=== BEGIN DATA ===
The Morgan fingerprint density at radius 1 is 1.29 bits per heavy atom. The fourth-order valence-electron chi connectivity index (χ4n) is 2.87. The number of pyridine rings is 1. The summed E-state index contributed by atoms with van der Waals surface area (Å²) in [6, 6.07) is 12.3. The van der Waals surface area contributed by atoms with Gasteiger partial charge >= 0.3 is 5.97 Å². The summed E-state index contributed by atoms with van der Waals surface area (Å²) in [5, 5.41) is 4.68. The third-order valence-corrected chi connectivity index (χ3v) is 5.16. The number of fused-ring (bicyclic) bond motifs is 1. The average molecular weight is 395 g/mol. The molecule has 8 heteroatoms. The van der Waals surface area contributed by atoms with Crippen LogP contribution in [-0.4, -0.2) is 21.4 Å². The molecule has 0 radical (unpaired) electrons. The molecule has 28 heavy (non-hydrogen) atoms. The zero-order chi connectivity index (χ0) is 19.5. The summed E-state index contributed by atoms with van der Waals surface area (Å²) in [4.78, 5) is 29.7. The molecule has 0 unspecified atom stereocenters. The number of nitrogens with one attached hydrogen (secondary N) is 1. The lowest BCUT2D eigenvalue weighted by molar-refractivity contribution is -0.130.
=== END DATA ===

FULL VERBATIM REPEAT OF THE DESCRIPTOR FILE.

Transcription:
The Morgan fingerprint density at radius 1 is 1.29 bits per heavy atom. The fourth-order valence-electron chi connectivity index (χ4n) is 2.87. The number of pyridine rings is 1. The summed E-state index contributed by atoms with van der Waals surface area (Å²) in [6, 6.07) is 12.3. The van der Waals surface area contributed by atoms with Gasteiger partial charge >= 0.3 is 5.97 Å². The summed E-state index contributed by atoms with van der Waals surface area (Å²) in [5, 5.41) is 4.68. The third-order valence-corrected chi connectivity index (χ3v) is 5.16. The number of fused-ring (bicyclic) bond motifs is 1. The average molecular weight is 395 g/mol. The molecule has 8 heteroatoms. The van der Waals surface area contributed by atoms with Crippen LogP contribution in [-0.4, -0.2) is 21.4 Å². The molecule has 0 radical (unpaired) electrons. The molecule has 28 heavy (non-hydrogen) atoms. The zero-order chi connectivity index (χ0) is 19.5. The summed E-state index contributed by atoms with van der Waals surface area (Å²) in [4.78, 5) is 29.7. The molecule has 0 unspecified atom stereocenters. The number of nitrogens with one attached hydrogen (secondary N) is 1. The lowest BCUT2D eigenvalue weighted by molar-refractivity contribution is -0.130.